Michaud: Could meditation help Long Island students?
Anne MichaudAnne Michaud
Anne Michaud is the interactive editor for Newsday Opinion. She
A woman I had just met was so upset that she began to confide in me about her high school daughter. The girl had burst into tears when she got a 92 on a test, and she was concerned that if she didn't attend a summer study program, she wouldn't be able to compete with her peers for college admission.
"Why are kids so anxious now?" the mom asked. "Was life such a treadmill when we were young?"
This family lives in one of Long Island's better public school districts -- with plenty of academic pressure -- but these questions are being raised all around. A poll released in December -- conducted by National Public Radio, the Robert Wood Johnson Foundation and the Harvard School of Public Health -- said that 40 percent of parents believe their high school kids are stressed over school.
Admirably, some schools are trying what could be a stress antidote: mindfulness and meditation.
At Centennial High School, south of Baltimore, physics teacher and meditation instructor Stan Eisenstein is offering a 10-week course in mindfulness to 30 teens after school. The nonreligious course is based on Buddhist principles and shows students how to tune in to their bodily sensations and breath, as well as their thoughts and emotions. According to a story in The Baltimore Sun last month, Eisenstein calls these skills "a first-aid kit" for stress.
His course has become so popular that fellow teachers want to sign up, and the school administration is talking about having it approved as an elective -- a class for credit held during the regular school day.
Centennial is a high-performing school, but meditation is also working at the other end of the spectrum, for the San Francisco Unified School District, which struggles with truancy and behavioral problems. Starting in 2007, the district began offering 15-minute breaks, called Quiet Time, at the beginning and end of each school day, in middle school and high school.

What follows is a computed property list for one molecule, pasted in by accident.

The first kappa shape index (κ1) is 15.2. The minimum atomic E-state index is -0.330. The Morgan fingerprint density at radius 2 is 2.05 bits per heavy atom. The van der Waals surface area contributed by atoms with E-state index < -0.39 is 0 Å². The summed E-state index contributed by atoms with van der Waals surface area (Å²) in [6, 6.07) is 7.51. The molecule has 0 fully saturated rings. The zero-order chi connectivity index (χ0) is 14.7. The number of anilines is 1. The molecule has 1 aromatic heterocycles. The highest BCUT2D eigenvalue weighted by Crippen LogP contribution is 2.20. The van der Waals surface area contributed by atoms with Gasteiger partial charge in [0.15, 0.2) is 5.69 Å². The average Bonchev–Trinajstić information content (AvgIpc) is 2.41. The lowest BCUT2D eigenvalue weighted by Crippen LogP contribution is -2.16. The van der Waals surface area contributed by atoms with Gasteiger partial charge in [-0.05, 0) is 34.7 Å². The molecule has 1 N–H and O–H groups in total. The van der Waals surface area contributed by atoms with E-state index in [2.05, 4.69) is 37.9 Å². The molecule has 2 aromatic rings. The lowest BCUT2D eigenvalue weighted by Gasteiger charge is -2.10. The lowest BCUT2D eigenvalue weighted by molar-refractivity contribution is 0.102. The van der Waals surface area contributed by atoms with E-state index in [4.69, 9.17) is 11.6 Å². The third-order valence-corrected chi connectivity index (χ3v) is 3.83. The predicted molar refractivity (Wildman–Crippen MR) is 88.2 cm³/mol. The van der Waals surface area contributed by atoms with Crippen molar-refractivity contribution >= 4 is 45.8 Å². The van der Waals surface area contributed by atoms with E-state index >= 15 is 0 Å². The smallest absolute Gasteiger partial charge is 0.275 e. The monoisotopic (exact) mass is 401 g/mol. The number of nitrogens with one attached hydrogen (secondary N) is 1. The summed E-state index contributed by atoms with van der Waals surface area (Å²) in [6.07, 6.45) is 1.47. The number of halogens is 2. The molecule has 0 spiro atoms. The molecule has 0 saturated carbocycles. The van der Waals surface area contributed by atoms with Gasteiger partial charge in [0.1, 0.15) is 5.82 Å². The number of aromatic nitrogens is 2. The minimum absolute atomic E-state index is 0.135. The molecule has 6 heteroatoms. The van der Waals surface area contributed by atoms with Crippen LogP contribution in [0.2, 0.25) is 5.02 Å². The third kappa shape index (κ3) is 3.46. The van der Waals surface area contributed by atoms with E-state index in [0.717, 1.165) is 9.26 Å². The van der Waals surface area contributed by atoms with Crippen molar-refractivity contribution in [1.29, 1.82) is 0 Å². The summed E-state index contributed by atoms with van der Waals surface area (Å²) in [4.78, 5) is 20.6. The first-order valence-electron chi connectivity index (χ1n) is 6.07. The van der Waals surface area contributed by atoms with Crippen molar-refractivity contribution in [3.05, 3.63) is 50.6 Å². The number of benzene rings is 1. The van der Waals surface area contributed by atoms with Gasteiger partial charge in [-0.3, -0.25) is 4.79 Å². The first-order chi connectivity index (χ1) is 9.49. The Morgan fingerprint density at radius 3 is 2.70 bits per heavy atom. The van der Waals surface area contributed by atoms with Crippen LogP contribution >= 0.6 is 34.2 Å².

Students sit, close their eyes and allow their attention to travel to a less active, quieter place.
San Francisco's Visitacion Valley Middle School says the number of suspensions has been cut in half -- from 13 per 100 students in 2006-07 to six per 100 students in 2010-11. Unexcused absences also have dropped, and schools are reporting higher schoolwide grade-point averages.
This is a district where 61 percent of the students qualify for federally funded free or reduced-price lunches, meaning many of the families are poor. The Quiet Time breaks add consistency and predictability. They can unleash creative forces.
"Kids can quiet their minds, rest their bodies, and restore their readiness to learn," explains Linda Esposito, a licensed social worker who blogs at TalkTherapyBiz.com.
I would imagine that the breaks would be restorative for classroom teachers, too, in this age of tax caps and Common Core anxiety. But would Long Island schools go for meditation?
Certainly, schools here are moving in the direction of training students in lifelong skills. Gym classes aren't just about basketball or volleyball anymore. They're incorporating aerobic workouts and strength training. Beyond shop and home economics, students are discussing how to be smart consumers and weighing various careers. Like these practical lessons, meditation offers lifelong benefits.
In a world hyped up with social media, performance measurements and short attention spans, doing nothing twice a day might be a remedy we need.
Anne Michaud is the interactive editor for Newsday Opinion.